Despite popular myths about the unpleasantness of root canal therapy, state-of-the-art techniques and proper anesthesia can make the procedure virtually painless. Find out what’s involved in having this pain-relieving treatment to save your tooth.
So your dentist just advised you to start wearing a night guard. Now what? Here are five things you should know about properly using your new device.
Night guards are prescribed to folks who regularly grind or clench their teeth at night. (The technical term for nighttime grinding is “bruxism.”) These habits typically arise during times of stress or as a result of sleep apnea or certain medications.
When left unchecked, frequent grinding or clenching can result in a number of negative oral health consequences. For example, grinding wears down the teeth’s protective enamel layer, which can increase the risk of cavities and other dental health issues. Meanwhile, clenching can result in chipped or cracked teeth and places tremendous pressure on the jaw, which can lead to jaw and head aches.
While night guards won’t prevent these habits, they do offer a protective layer that cushions your teeth against the wear and tear that otherwise result from grinding or clenching. Wearing a night guard on a regular basis can reduce damage to the teeth and dental appliances, minimize jaw aches and morning headaches, and promote more restful sleep. For these reasons, it’s important to take a night guard prescription seriously.
No two mouths are exactly the same, so it makes sense that a generic night guard is less likely to fit comfortably in your mouth than one that is customized to your unique bite. A properly fitted night guard is more likely to support healthy alignment in your mouth, avoid damaging your gums, and last longer. For these reasons, it’s well worth investing in a custom fitted night guard if you have the funds to do so. At Rifkin Dental, we customize night guards to each patient’s individual bite.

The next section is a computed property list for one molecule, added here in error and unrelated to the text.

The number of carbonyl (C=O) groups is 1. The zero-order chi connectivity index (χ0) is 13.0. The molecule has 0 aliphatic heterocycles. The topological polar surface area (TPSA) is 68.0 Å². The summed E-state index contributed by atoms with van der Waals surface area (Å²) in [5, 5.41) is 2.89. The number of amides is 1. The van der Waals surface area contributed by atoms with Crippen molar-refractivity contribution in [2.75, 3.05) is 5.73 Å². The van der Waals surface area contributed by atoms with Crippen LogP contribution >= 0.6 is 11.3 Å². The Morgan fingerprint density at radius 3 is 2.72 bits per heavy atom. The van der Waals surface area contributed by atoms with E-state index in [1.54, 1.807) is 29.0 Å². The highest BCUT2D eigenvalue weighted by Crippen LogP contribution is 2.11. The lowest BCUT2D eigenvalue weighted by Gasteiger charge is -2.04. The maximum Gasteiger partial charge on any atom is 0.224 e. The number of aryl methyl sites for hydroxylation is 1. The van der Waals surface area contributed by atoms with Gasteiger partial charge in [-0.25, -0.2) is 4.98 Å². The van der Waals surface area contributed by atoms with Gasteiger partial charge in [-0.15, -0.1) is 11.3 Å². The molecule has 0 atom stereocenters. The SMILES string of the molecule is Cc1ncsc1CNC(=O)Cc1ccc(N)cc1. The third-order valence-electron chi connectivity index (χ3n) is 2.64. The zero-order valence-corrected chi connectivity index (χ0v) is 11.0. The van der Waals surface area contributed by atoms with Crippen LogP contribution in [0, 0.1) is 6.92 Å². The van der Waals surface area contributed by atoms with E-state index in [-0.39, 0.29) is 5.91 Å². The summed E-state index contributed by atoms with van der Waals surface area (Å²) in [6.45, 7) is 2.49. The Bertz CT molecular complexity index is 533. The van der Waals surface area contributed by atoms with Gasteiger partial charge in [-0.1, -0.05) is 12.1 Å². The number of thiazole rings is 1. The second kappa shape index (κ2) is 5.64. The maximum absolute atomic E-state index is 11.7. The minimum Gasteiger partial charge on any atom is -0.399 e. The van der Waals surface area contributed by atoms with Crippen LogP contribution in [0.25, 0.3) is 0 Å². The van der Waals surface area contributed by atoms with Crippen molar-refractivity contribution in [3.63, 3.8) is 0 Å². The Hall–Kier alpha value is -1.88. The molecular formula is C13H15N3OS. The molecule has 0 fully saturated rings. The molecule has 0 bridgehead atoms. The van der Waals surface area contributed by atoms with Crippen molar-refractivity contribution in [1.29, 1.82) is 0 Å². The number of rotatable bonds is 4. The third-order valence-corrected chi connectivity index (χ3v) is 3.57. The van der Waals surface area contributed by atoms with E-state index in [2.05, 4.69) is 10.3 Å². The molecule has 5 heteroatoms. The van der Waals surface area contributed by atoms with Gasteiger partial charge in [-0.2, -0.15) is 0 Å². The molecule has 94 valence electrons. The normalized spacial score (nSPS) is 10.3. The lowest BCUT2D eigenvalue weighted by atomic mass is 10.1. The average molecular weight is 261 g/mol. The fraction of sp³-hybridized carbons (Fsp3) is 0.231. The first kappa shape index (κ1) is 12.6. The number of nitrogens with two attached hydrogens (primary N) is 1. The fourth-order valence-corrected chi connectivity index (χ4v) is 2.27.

It’s not uncommon for it to take a few weeks (or even a month or more) for folks to adjust to wearing a night guard at night. If it feels uncomfortable or distracting in the beginning, know that this is normal and you’re likely to adjust to it over time. If you’ve been using your night guard for several weeks and you still feel that it’s interfering with your ability to get a good night’s sleep, then it’s time to talk to your dentist about different strategies or other treatment options.
One trick that may help you adjust to wearing your night guard more quickly is to practice putting it in for short periods of time during the day. Wearing the night guard for short intervals as you go about your daily routine can help you ease into using it for entire nights at a time.
Practicing proper hygiene with your night guard will help ensure your mouth isn’t needlessly exposed to potentially harmful bacteria. To that end, adopt the following practices:
Rinse your night guard after every use. This will loosen any debris that may have made its way onto the night guard while you slept.
After rinsing, lightly brush the night guard with a toothbrush. There’s no need to use toothpaste; the bristles are all that’s needed to remove any leftover plaque or debris (and some toothpastes may be too abrasive for the night guard).
Let your night guard dry completely before returning it to its case. After rinsing and brushing the night guard, set it in a clean area until it’s fully dry. Only then should you store it in its case. Storing a damp or wet night guard in the case will promote bacterial growth, which undermines your hygiene efforts.
Make sure you’re keeping the night guard’s case clean. A clean night guard won’t do you much good if it’s stored in a dirty case. For this reason, it’s important to handwash the case a few times a week.
Bringing your night guard to your regular dental appointments provides your dentist with an opportunity to make sure your night guard is still in working order. They’ll inspect it for signs of wear and tear and can double-check that the night guard is continuing to fit well in your mouth.
While it might feel uncomfortable at first to sleep with a night guard, it’s important to give it a chance. Wearing a night guard can protect your oral health for years to come, so it’s well worth learning how to use one properly and committing to its regular use.
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